A four-year-old social history project in Durban bringing traditional oral histories into the digital age could be brought to Cape Town and Johannesburg.
“Ulwazi”, is an isiZulu word which means “our knowledge” and the Ulwazi project, funded by the eThekwini municipality, seeks to digitally preserve and share heritage and history in the Durban area.
Speaking to HumanIPO Niall McNulty, co-founder of Ulwazi and co-owner of McNulty Consulting, said: “I think what we’ve done in those four years is work out a lot of the problems and issues with this whole type of process and I think we’ve got quite a good model. Ideally the municipalities in Cape Town could actually take this idea and set up a similar program and likewise in Jo’burg.”
He said he has engaged in conversations with people who may be interested in starting up similar projects in those regions.
The project is run through the libraries and the Heritage Department of eThekwini Municipality, using Web 2.0 technology.
Web 2.0 enables online collaboration and makes the use of websites and online media easier.
McNulty said: “We are working with people who have very basic tech knowledge, entry-level people who have a matric, but don’t have any further education, so Web 2.0 is technology that enables people like that to publish information online.”
Ulwazi utilises the public library infrastructure in Durban, KwaZulu Natal (KZN), to gather indigenous knowledge and local history.
“How we actually do that is we recruit volunteers who are community journalists and we train them in oral history and interviewing skills. We teach them basic digital media production skills – how to use a digital camera and how to use a digital audio recorder,” explains McNulty.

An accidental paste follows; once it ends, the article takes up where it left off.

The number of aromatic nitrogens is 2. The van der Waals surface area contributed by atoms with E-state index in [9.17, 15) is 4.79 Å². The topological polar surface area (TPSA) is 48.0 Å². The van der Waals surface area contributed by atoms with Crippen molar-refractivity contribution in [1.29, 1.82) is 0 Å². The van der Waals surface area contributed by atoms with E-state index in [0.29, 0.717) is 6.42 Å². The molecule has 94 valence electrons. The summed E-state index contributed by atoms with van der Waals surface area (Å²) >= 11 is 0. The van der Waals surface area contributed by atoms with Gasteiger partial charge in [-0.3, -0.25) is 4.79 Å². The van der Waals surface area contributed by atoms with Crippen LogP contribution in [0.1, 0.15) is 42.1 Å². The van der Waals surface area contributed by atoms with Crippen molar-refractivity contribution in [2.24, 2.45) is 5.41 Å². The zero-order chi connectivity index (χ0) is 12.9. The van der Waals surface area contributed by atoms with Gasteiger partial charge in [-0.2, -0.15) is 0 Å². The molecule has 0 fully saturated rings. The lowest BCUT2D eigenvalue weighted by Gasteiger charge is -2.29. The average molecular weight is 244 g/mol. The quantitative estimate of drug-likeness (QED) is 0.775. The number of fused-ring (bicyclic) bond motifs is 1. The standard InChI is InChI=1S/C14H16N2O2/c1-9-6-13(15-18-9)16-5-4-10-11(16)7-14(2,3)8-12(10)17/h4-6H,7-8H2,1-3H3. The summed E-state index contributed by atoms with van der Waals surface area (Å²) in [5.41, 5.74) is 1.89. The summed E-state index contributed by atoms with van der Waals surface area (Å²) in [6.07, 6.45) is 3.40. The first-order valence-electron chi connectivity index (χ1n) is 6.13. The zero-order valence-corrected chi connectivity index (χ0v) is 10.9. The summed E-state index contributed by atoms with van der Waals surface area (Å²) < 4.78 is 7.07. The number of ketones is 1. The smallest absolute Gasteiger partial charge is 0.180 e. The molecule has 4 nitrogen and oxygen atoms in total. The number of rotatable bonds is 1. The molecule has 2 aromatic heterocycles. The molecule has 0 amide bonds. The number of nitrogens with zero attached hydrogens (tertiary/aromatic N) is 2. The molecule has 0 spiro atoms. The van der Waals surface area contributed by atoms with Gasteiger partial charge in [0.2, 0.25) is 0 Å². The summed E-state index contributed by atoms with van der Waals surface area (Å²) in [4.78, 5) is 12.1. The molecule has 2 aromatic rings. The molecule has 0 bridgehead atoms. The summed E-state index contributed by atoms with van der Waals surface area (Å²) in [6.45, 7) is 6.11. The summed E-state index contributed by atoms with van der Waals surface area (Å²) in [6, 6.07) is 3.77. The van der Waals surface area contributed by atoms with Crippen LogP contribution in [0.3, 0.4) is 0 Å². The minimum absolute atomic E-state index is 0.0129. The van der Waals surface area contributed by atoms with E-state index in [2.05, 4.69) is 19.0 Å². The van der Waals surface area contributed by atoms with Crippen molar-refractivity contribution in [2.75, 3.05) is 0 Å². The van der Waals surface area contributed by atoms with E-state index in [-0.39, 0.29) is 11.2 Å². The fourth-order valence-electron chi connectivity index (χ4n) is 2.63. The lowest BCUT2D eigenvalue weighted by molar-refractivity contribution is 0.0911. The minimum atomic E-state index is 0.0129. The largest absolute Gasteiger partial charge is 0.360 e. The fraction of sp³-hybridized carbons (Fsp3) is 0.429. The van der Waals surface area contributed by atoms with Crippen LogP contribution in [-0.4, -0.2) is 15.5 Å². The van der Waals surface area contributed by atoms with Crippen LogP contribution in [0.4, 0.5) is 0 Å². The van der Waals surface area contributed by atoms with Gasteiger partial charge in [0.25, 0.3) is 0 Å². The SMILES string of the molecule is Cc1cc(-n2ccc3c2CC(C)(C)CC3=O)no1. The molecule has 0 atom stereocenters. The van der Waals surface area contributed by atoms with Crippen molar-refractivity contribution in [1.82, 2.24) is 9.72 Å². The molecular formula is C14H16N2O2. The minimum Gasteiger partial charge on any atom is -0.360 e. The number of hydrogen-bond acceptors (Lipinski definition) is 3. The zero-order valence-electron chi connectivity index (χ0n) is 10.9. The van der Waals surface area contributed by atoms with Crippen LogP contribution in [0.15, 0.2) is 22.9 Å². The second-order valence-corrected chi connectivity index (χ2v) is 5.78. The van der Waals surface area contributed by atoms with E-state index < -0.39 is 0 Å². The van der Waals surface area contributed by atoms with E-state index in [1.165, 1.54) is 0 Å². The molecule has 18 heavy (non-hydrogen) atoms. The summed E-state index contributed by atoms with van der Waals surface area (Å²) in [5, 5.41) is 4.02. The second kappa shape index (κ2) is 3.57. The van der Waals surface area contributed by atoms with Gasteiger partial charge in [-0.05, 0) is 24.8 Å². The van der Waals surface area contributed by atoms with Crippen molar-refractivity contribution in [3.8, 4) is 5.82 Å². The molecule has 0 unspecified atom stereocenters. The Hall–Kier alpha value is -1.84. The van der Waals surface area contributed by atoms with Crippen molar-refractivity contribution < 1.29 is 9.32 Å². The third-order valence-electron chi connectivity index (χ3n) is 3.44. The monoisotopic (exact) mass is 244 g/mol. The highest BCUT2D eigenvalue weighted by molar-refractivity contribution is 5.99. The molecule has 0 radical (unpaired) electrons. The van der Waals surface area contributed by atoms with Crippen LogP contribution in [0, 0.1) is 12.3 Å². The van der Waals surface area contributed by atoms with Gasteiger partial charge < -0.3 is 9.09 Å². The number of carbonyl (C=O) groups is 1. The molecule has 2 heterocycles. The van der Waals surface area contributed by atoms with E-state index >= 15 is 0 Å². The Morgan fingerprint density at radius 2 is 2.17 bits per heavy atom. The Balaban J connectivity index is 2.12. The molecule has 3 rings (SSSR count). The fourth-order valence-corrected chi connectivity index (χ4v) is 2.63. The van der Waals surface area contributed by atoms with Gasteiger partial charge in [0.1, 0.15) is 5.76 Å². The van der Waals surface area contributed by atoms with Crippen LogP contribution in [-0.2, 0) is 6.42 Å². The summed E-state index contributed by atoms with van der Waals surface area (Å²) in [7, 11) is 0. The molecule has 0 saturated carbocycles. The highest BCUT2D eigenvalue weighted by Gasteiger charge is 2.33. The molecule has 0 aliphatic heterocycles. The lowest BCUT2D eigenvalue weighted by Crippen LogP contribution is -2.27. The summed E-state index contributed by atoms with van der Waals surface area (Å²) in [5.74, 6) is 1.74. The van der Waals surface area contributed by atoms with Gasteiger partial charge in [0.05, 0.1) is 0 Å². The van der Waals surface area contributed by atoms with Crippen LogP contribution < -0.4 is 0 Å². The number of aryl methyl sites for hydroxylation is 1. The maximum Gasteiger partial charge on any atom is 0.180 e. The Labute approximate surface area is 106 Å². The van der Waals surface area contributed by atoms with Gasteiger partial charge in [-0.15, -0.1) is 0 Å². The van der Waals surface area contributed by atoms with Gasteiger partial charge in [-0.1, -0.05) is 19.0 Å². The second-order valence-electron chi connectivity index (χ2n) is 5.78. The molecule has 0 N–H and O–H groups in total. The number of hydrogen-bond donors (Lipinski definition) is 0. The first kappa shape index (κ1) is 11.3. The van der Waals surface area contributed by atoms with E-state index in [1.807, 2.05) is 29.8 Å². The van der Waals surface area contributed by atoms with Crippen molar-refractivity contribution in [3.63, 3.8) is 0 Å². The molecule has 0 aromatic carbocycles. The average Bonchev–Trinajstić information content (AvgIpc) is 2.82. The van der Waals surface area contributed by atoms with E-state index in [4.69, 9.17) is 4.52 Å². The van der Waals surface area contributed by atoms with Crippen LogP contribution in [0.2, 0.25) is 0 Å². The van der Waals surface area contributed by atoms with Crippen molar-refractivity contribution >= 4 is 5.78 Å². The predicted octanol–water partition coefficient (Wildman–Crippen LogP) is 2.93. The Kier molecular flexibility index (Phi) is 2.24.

The volunteer journalists then interview people within their communities to collect stories and write short articles that are uploaded to a “browser” site at any of the 90 public libraries in Durban.
It is then put onto the “community memory website”, together with photographs and occasionally an audio clip. This means the volunteers can log in at the nearest library and add their story, making it immediately available online.
McNulty said it is important to preserve indigenous knowledge and history for a variety of reasons.
“There has been a mass migration to the cities from the rural areas and so the traditional ways of passing down information from parent to child is lost – the chains of transmission have been broken.
“One thing is to actually collect and preserve it (historical information). The other thing is to actually share it and disseminate it somehow,” said McNulty, who believes dissemination should be adapted to digital technology such as the Internet and mobile phones.
McNulty added Ulwazi only focuses on the Durban area. “It is really regional – we are limited to the boundaries of the municipality, which is 50 kilometres west, north and south of Durban.”
Ulwazi was initially started through McNulty Consulting, a company set up by McNulty and his brother, Grant McNulty, who obtained a PHD in Social Anthropology at the University of Cape Town.
“Basically we (McNulty Consulting) work on projects like the Ulwazi program and there are a few other ones mainly in Durban that use digital media and community engagement to collect heritage resources,” says McNulty. The company is also involved with research projects.